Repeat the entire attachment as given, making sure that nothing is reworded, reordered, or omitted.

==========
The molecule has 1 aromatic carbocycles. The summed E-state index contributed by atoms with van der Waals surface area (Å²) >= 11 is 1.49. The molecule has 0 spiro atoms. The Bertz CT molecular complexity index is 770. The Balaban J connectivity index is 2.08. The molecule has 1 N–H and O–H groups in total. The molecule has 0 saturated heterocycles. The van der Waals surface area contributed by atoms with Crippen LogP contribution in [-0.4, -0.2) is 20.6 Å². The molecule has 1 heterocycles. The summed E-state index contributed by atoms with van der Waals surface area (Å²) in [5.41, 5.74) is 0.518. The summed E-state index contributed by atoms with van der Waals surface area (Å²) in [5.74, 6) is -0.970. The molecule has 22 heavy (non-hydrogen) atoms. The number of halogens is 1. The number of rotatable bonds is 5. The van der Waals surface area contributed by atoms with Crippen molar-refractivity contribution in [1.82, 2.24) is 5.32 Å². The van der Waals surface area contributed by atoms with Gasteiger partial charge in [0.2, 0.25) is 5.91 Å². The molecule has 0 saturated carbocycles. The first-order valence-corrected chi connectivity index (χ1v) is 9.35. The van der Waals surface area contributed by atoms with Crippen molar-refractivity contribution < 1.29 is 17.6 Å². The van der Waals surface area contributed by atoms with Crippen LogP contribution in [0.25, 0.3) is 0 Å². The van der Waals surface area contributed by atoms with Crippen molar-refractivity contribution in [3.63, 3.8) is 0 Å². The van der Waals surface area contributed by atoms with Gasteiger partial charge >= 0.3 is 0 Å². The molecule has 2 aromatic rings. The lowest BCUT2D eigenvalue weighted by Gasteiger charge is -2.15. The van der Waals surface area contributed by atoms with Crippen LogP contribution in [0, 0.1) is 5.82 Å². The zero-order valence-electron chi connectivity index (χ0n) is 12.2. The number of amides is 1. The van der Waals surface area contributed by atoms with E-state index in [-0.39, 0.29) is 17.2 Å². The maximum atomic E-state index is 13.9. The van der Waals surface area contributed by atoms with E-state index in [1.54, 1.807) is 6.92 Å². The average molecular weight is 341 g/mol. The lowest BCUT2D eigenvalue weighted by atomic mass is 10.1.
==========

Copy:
The molecule has 1 aromatic carbocycles. The summed E-state index contributed by atoms with van der Waals surface area (Å²) >= 11 is 1.49. The molecule has 0 spiro atoms. The Bertz CT molecular complexity index is 770. The Balaban J connectivity index is 2.08. The molecule has 1 N–H and O–H groups in total. The molecule has 0 saturated heterocycles. The van der Waals surface area contributed by atoms with Crippen LogP contribution in [-0.4, -0.2) is 20.6 Å². The molecule has 1 heterocycles. The summed E-state index contributed by atoms with van der Waals surface area (Å²) in [5.41, 5.74) is 0.518. The summed E-state index contributed by atoms with van der Waals surface area (Å²) in [5.74, 6) is -0.970. The molecule has 22 heavy (non-hydrogen) atoms. The number of halogens is 1. The number of rotatable bonds is 5. The van der Waals surface area contributed by atoms with Crippen molar-refractivity contribution in [1.82, 2.24) is 5.32 Å². The van der Waals surface area contributed by atoms with Gasteiger partial charge in [0.2, 0.25) is 5.91 Å². The molecule has 0 saturated carbocycles. The first-order valence-corrected chi connectivity index (χ1v) is 9.35. The van der Waals surface area contributed by atoms with Crippen molar-refractivity contribution < 1.29 is 17.6 Å². The van der Waals surface area contributed by atoms with Crippen LogP contribution in [0.25, 0.3) is 0 Å². The van der Waals surface area contributed by atoms with Crippen molar-refractivity contribution in [3.63, 3.8) is 0 Å². The van der Waals surface area contributed by atoms with Gasteiger partial charge >= 0.3 is 0 Å². The molecule has 2 aromatic rings. The lowest BCUT2D eigenvalue weighted by Gasteiger charge is -2.15. The van der Waals surface area contributed by atoms with Crippen LogP contribution in [0, 0.1) is 5.82 Å². The zero-order valence-electron chi connectivity index (χ0n) is 12.2. The number of amides is 1. The van der Waals surface area contributed by atoms with E-state index in [-0.39, 0.29) is 17.2 Å². The maximum atomic E-state index is 13.9. The van der Waals surface area contributed by atoms with E-state index in [1.54, 1.807) is 6.92 Å². The average molecular weight is 341 g/mol. The lowest BCUT2D eigenvalue weighted by atomic mass is 10.1.